by Kuan-Ju Chen and Jessica Morris

The effects of identity on projects and places are powerful. Should identity be recognized as a material in the discipline of architecture as it is in disciplines like poetry? “Remix Resample Remaster” prompted consideration of whether deeper reflection on the role of identity in the process of making could result in places that are more reflective, adaptive, and flexible.

This participatory program was hosted on 12.11.18 by the AIANY Diversity and Inclusion, Emerging New York Architects, and Social Science and Architecture Committees at the Center for Architecture. Through small-group workshops, participants considered how the work of poets, educators, artists, and fellow architects is affected by their identities both consciously and unconsciously.

Speakers shared short stories that inspired breakout discussions about identity, place, and creative works. Daniel Aronberg, Assoc. AIA and Co-Chair of AIANY Emerging New York Architects Committee, introduced the theme of equality with a reading of the poem “No Difference” by Shel Silverstein. Fauzia Khanani, Assoc. AIA, Principal and Founder of Studio Fōr, then shared excerpts from the New York Times Race/Related Newsletter that illustrated how a porch could represent very different things in people’s lives.

Also among the invited guests was Danei Cesario, AIA, NCARB, NOMA, Associate of Array Architects, and Co-Chair of AIANY Diversity and Inclusion Committee. She highlighted her roles as a mom, a wife, and the 333rd black female licensed architect in American history. With these multiple roles, she has many opportunities to encourage empowerment through practice. Cesario was followed by Paco Márquez, a poet and former editor of OccuPoetry, a poetry journal focused on economic justice. Márquez read two original poems that use language, intentionally-incorrect grammar, and cadence to directly address his identity as a bilingual and Latino immigrant. He also shared a submission tracking spreadsheet showing acceptance or rejection by various journals, allowing the relationship between identity and acceptance to be evaluated. Initially, Márquez’s works were more often accepted by journals aimed at a Latino audience, which caused him to question his professional identity—he did not want to be seen only as a Latino poet. He asked the audience to consider if and when a cultural producer might aspire to break out of identity pigeonholes.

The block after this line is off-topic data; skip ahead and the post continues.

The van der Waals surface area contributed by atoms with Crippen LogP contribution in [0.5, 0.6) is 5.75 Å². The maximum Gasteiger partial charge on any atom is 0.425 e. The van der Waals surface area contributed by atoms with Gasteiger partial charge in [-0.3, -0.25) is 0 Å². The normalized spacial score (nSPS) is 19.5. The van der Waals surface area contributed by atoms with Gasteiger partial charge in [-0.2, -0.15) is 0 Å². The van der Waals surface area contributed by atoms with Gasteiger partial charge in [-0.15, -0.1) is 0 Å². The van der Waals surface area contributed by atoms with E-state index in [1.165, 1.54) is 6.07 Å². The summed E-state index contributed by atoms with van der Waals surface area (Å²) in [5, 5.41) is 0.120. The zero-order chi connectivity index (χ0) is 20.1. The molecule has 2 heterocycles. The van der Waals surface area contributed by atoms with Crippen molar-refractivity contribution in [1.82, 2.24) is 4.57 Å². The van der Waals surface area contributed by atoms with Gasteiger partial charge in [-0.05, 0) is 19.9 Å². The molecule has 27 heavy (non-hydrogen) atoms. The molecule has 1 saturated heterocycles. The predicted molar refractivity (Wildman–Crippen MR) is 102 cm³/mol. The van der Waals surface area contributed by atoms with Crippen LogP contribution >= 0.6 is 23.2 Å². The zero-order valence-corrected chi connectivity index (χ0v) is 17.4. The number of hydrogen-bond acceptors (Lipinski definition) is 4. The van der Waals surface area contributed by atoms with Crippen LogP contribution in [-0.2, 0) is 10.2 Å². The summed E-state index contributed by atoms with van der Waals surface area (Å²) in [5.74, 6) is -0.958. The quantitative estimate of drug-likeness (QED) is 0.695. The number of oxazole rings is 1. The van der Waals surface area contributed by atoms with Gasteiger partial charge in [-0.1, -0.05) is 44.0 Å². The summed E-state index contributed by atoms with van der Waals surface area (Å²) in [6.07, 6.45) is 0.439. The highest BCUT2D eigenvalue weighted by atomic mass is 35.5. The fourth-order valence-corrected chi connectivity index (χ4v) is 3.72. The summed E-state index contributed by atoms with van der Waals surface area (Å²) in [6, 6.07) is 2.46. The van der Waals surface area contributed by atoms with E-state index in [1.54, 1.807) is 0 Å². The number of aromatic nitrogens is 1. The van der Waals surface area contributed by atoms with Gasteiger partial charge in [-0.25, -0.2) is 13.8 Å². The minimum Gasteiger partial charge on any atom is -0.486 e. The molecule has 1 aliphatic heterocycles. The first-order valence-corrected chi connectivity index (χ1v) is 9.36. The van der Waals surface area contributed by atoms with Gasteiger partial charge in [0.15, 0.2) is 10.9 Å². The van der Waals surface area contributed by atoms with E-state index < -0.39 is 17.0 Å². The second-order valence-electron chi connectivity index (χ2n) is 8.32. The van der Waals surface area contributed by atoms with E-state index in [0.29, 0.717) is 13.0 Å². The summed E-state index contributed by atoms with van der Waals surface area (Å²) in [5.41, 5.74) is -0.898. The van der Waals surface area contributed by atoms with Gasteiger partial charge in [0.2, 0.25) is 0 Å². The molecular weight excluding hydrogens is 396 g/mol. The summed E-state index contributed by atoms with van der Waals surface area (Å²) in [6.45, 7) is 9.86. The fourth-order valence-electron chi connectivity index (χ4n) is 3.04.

Katie Yamasaki, a Japanese-American artist and muralist who grew up in Detroit, shared a story from grade school that was tied to race, memory, and the writing of history. That story became the inspiration for her children’s books and public artwork, highlighting how formative identity politics can be. Yamasaki’s use of large-scale murals as identity markers serves to reinforce existing relationships, give presence to loved ones who are elsewhere, and create community-building mechanisms. Kamau Ware, artist, historian and founder of Kamau Studios, self-identifies as an information-loving nerd. Ware’s work—walking, talking, sketching, and creating with others he meets—is about the underlying and hidden histories of place. The interest in deep heritage and thirst for information exchange through culture building is the creative force of his identity-driven work, though it is not always obvious at the outset. Finally, Abby Conklin, Program Manager at Creative Connections NYC, shared a poem she authored and asked “How can we see each other wholly?” Conklin echoed Márquez in her lament of stereotyping, which she said is typically based on limited knowledge. Conklin advocated that we suspend judgement and engage in consideration of all sides, especially because every individual is multifaceted.

The subsequent breakout sessions further explored identity as it relates to vocational roles. Each group was led by one of the invited guests, who facilitated discussion after a short self-introduction. Some groups explored the identity of “architect” in general. A few participants were hesitant to call themselves “architects” simply because they were not yet licensed, prompting a discussion of whether young professionals should not feel permitted to identify as such. A few stereotypes of the profession were discussed, such as long working hours and income levels. Though there was agreement that these were a mix of some truth and some speculation, questions arose about how these stereotypes came to be and what might shift them.

Identities can be nested, and their expression may serve as a means to represent and uphold shared visions and values. Identity and expression exist at every moment of practice, from interpreting codes, writing specifications, and outlining material selections, to visioning RFP responses or annotating and placing arrowheads on drawings. Architecture and engineering, technical and creative writing, organizing, and even walking all communicate values.

The group discussions concluded with a series of questions. Everyone was asked to think of a public park that they regularly engaged with and to consider how identity influences one’s experience of that place. Different ideas of how those places might be improved illustrated that identity is an essential starting point in defining architectural problems and working through design solutions. The responses were recorded and later shared back with the full group.

Identity, when harnessed, can be a cultural currency. It is a currency with immeasurable value when shared—not for the purpose of feeding egos, but in service to an economy of common good.


This post was sponsored by PLASTARC.